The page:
Coming as it did the day before St. Patrick’s Day, perhaps it was fitting that at least a small fraction of an Arlington budget session focused on the red-headed stepchildren of the Department of Parks and Recreation.
Advocates for the county government’s two nature centers, and one County Board member, pressed their case to upgrade the facilities and bring staff levels and hours of operation to pre-COVID levels.
The county government has been “woefully neglecting” Long Branch and Gulf Branch nature centers, said Phil Klingelhofer, chair of the Forestry and Natural Resources Commission, in testimony during the March 16 budget work session between County Board members and the parks department.
Exhibits are outdated and the scheduling, which has fallen from six days per week before 2020 to just three now, doesn’t give the public much confidence.
“Visits, especially drop-in visits, are way down, because people are confused about when the nature centers are open,” Klingelhofer said.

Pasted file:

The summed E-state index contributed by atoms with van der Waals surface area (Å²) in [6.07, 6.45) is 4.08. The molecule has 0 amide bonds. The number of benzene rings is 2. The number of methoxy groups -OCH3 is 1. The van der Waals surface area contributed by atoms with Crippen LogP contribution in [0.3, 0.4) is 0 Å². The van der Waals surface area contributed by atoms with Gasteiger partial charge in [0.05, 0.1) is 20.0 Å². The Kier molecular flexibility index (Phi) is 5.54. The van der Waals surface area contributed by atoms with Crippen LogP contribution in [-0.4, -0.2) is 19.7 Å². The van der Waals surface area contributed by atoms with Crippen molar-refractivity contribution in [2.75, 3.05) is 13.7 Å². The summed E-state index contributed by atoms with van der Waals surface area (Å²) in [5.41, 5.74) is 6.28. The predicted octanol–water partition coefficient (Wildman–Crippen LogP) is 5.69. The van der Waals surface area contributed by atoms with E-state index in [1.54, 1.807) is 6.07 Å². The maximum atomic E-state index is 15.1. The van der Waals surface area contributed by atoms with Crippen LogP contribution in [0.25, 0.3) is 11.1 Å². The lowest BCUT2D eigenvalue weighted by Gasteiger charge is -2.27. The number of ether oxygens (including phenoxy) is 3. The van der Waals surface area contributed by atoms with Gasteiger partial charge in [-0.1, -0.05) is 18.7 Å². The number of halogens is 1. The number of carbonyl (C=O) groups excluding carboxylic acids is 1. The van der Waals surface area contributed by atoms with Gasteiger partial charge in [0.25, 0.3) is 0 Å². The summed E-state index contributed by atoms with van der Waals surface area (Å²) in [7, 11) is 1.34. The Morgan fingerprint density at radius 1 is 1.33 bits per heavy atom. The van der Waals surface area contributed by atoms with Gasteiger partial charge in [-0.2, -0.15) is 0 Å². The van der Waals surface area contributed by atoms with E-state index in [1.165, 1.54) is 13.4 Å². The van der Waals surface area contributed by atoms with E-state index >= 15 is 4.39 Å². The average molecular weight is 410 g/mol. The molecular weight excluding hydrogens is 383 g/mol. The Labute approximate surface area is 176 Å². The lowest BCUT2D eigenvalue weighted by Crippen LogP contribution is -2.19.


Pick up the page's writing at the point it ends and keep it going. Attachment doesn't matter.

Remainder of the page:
Colt Gregory, representing the Park and Recreation Commission, called the two facilities “gateways to understanding and appreciation” of nature, especially among young people.
“Let’s try to give them full funding,” he requested.
But providing additional staffing support doesn’t seem to be in the cards over the short term, and a proposal from Friends of Gulf Branch to have the county government spend $750,000 at each facility for a modest facelift also seems to have no champions in the parks department.
Libby Garvey, the only County Board member to address the topic at the budget workshop, voiced concern about the lack of urgency.
“It feels like we just keep having the same concerns and worries, and the centers get older,” she said. “It just seems like we’re not making progress.”
Last year, parks director Jane Rudolph said she wanted to wait until completion of an update to a master plan for natural resources before addressing the topic (an idea critics derided as backward). At the recent budget hearing, Rudolph noted that while there is funding in the county government’s current capital-improvement program for a study of the nature-center facilities, they are “far out” – about nine years into the 10-year plan.
“We need to do something sooner,” Garvey shot back.
Gregory, Klingelhofer and other nature-center supporters appear bewildered by the seeming lack of interest of staff and most on the County Board in tackling the matter.
Making nature centers vibrant places that attract big crowds “should be viewed as an investment in the future rather than just a current cost,” Klingelhofer said.
“It will pay off many times over,” he said.